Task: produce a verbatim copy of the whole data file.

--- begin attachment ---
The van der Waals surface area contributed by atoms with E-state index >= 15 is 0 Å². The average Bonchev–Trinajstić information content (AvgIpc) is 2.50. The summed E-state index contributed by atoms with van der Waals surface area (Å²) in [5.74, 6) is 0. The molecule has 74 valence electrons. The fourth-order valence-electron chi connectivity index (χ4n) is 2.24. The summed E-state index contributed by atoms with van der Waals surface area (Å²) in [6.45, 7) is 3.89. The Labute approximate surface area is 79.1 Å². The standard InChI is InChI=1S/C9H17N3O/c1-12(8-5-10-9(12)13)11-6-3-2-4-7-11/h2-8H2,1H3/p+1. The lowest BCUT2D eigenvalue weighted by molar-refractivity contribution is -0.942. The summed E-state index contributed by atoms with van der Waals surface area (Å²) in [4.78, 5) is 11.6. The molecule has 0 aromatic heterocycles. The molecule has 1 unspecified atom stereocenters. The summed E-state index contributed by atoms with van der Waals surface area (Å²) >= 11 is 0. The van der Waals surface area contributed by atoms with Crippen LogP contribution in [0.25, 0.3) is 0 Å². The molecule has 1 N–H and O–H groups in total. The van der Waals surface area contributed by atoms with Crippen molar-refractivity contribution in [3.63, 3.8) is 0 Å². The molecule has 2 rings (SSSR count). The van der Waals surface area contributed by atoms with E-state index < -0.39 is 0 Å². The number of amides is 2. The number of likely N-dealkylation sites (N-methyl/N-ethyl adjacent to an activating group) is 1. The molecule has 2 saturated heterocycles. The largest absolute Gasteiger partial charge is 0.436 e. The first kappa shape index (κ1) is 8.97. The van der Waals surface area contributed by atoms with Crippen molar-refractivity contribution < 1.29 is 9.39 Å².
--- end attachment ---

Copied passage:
The van der Waals surface area contributed by atoms with E-state index >= 15 is 0 Å². The average Bonchev–Trinajstić information content (AvgIpc) is 2.50. The summed E-state index contributed by atoms with van der Waals surface area (Å²) in [5.74, 6) is 0. The molecule has 74 valence electrons. The fourth-order valence-electron chi connectivity index (χ4n) is 2.24. The summed E-state index contributed by atoms with van der Waals surface area (Å²) in [6.45, 7) is 3.89. The Labute approximate surface area is 79.1 Å². The standard InChI is InChI=1S/C9H17N3O/c1-12(8-5-10-9(12)13)11-6-3-2-4-7-11/h2-8H2,1H3/p+1. The lowest BCUT2D eigenvalue weighted by molar-refractivity contribution is -0.942. The summed E-state index contributed by atoms with van der Waals surface area (Å²) in [4.78, 5) is 11.6. The molecule has 0 aromatic heterocycles. The molecule has 1 unspecified atom stereocenters. The summed E-state index contributed by atoms with van der Waals surface area (Å²) >= 11 is 0. The van der Waals surface area contributed by atoms with Crippen LogP contribution in [0.25, 0.3) is 0 Å². The molecule has 1 N–H and O–H groups in total. The van der Waals surface area contributed by atoms with Crippen molar-refractivity contribution in [3.63, 3.8) is 0 Å². The molecule has 2 rings (SSSR count). The van der Waals surface area contributed by atoms with E-state index < -0.39 is 0 Å². The number of amides is 2. The number of likely N-dealkylation sites (N-methyl/N-ethyl adjacent to an activating group) is 1. The molecule has 2 saturated heterocycles. The largest absolute Gasteiger partial charge is 0.436 e. The first kappa shape index (κ1) is 8.97. The van der Waals surface area contributed by atoms with Crippen molar-refractivity contribution < 1.29 is 9.39 Å².